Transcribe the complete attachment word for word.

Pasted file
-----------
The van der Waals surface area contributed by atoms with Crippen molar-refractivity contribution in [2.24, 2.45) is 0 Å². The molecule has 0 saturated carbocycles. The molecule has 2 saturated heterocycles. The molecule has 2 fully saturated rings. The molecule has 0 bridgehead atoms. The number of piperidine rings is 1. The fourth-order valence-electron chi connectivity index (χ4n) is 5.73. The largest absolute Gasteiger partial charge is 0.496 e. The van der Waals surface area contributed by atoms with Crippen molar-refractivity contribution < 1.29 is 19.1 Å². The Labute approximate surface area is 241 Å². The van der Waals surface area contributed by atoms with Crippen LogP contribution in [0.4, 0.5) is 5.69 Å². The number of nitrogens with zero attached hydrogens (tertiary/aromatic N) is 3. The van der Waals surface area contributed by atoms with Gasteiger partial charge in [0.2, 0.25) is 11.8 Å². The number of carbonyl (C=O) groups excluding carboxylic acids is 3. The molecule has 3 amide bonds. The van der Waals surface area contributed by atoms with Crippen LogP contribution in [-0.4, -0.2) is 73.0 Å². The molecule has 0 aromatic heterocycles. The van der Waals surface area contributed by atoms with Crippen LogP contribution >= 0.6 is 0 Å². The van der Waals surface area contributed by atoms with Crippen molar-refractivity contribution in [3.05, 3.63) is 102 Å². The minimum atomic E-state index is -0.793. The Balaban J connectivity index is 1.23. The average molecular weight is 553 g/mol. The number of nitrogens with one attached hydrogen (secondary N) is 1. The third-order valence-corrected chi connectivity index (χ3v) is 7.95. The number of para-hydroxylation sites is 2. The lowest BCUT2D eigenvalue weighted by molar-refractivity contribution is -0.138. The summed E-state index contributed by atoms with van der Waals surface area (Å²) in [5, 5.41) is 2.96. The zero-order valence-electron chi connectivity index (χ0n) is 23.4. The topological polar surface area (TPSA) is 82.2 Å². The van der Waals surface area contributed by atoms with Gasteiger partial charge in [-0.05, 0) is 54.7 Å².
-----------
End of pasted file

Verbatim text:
The van der Waals surface area contributed by atoms with Crippen molar-refractivity contribution in [2.24, 2.45) is 0 Å². The molecule has 0 saturated carbocycles. The molecule has 2 saturated heterocycles. The molecule has 2 fully saturated rings. The molecule has 0 bridgehead atoms. The number of piperidine rings is 1. The fourth-order valence-electron chi connectivity index (χ4n) is 5.73. The largest absolute Gasteiger partial charge is 0.496 e. The van der Waals surface area contributed by atoms with Crippen molar-refractivity contribution < 1.29 is 19.1 Å². The Labute approximate surface area is 241 Å². The van der Waals surface area contributed by atoms with Crippen LogP contribution in [0.4, 0.5) is 5.69 Å². The number of nitrogens with zero attached hydrogens (tertiary/aromatic N) is 3. The van der Waals surface area contributed by atoms with Gasteiger partial charge in [0.2, 0.25) is 11.8 Å². The number of carbonyl (C=O) groups excluding carboxylic acids is 3. The molecule has 3 amide bonds. The van der Waals surface area contributed by atoms with Crippen LogP contribution in [-0.4, -0.2) is 73.0 Å². The molecule has 0 aromatic heterocycles. The van der Waals surface area contributed by atoms with Crippen LogP contribution >= 0.6 is 0 Å². The van der Waals surface area contributed by atoms with Crippen molar-refractivity contribution in [3.05, 3.63) is 102 Å². The minimum atomic E-state index is -0.793. The Balaban J connectivity index is 1.23. The average molecular weight is 553 g/mol. The number of nitrogens with one attached hydrogen (secondary N) is 1. The third-order valence-corrected chi connectivity index (χ3v) is 7.95. The number of para-hydroxylation sites is 2. The lowest BCUT2D eigenvalue weighted by molar-refractivity contribution is -0.138. The summed E-state index contributed by atoms with van der Waals surface area (Å²) in [5, 5.41) is 2.96. The zero-order valence-electron chi connectivity index (χ0n) is 23.4. The topological polar surface area (TPSA) is 82.2 Å². The van der Waals surface area contributed by atoms with Gasteiger partial charge in [-0.05, 0) is 54.7 Å².